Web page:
This is what I would equate with what David Goggins calls “the cookie jar.” We often forget about the great things that we have done in life as many of them we don’t think of as great. 

What have you done in your life to show you’re a great friend? Often we overlook things that are second nature and fail to see ourselves for who we are. 

You may also see the areas in your life that are your shortcomings. This can be frightening at first. During those early stages, you will steer away from going deeper into it and that is natural. However, over time you will start to be able to open up to them more and begin to discover that all of us have shortcomings and we’re not perfect. Even the people that you idolize aren’t perfect. 

I learned that there are things that we can learn from everyone. All people have an experience or view that we can learn from if we think about why they think that way. Until you can learn to do this with yourself, it will be more difficult to take it a step further. 

You’ll Understand What You Want

Before I started therapy, I had never articulated to myself what I wanted in life. I had never thought about where I wanted to be after college. I didn’t even have a vague idea of what I wanted life to be like. 

I was letting life happen to me instead of trying to make things happen for me. I was acting like the moment I was living in was going to last forever and that no opportunities were going to pass me by. 

While I got better at identifying this in my life, I still carried this with me for 4 years after college. I missed opportunities but I also learned from missing them. I was seeing life pass me by and decided that I needed to do something about it. I needed to identify what I wanted in life. To do that, you must try new things out. If you sit on the sidelines of life, you will continue to be someone who thinks but never does.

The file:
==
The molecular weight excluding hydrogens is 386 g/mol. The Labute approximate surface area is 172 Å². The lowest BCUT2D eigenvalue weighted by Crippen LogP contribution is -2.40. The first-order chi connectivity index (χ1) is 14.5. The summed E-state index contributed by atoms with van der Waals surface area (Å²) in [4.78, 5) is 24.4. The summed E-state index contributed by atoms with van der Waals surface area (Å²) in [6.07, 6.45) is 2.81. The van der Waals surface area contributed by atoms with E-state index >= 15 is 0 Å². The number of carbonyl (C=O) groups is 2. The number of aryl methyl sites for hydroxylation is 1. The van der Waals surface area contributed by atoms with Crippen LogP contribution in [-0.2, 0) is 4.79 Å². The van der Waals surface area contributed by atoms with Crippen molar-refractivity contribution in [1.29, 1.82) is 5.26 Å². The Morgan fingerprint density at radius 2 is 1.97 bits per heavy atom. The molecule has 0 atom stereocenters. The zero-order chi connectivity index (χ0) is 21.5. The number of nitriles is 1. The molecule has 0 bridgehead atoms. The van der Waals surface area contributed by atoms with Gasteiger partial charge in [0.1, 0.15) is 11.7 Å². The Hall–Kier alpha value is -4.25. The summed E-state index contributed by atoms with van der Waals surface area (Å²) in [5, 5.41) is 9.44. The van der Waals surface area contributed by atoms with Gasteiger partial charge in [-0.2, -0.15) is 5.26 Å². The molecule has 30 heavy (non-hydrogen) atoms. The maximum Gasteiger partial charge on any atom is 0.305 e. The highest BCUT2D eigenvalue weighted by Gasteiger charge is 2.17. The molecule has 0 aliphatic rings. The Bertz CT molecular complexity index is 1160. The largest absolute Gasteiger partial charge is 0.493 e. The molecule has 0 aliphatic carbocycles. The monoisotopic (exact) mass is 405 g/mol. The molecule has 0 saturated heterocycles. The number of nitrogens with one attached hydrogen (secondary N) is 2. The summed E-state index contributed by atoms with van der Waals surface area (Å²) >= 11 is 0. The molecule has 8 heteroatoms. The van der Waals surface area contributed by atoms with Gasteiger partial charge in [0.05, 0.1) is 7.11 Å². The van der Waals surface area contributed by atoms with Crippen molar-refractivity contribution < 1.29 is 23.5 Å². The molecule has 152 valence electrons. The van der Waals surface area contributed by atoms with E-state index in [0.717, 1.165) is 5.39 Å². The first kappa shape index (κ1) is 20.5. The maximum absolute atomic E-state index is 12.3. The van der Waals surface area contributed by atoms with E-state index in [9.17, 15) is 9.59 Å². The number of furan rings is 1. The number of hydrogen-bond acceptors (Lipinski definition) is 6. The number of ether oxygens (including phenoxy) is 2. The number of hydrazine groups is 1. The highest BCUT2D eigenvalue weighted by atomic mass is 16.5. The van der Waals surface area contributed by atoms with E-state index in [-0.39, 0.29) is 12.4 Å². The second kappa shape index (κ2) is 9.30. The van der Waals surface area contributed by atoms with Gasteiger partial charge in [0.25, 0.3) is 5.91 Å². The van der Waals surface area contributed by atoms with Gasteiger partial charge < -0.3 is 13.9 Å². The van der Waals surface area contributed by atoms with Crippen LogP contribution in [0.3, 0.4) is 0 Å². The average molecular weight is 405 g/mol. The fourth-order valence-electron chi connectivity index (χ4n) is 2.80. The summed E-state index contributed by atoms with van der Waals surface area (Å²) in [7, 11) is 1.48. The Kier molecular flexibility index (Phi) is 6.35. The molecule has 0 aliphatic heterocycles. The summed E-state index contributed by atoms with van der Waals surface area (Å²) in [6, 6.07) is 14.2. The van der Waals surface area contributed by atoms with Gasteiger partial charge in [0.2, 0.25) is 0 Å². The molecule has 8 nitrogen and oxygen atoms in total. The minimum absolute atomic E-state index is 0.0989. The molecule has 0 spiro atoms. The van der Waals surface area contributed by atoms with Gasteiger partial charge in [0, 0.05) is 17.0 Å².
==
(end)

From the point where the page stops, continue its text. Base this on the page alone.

You Still Start To Notice When You Slip Back Into Old Habits

The first step to changing a habit is to identify the moments when you are slipping back into your old habits. The shorter the duration of the old habit, the easier it will be to understand. 

A bad habit could be that you’re a people pleaser and bend over backward to do things for others even when you get nothing in return making you resentful. 

Identifying a habit is the first step to taking therapy from the session to apply it in real life. 

How It Ended Up Working

As it turned out, I graduated from college four years after that tough first semester. I was 1 credit away from graduating a semester early. I worked 36–40 hours a week at Starbucks during my junior and senior years of college to help pay for rent and groceries. Instead of giving up, I found a solution to what my problems were. 

Therapy helped me remember the great things I had done in my life and how I can apply those things to move forward. I learned that it’s okay to not be okay but it’s also not okay to be complacent with staying not okay. We must try to do the best work we can to build the life we want. If we don’t, we will be caught up in loops that we can’t break out of. 

Accomplishing your goals is a lot easier when you set yourself up for the week. That’s why I started the Setup Sunday Newsletter at Running Relentless. Every Sunday morning I will send out an email on how I am setting myself up for the week and questions you should ask yourself on how you can set yourself up.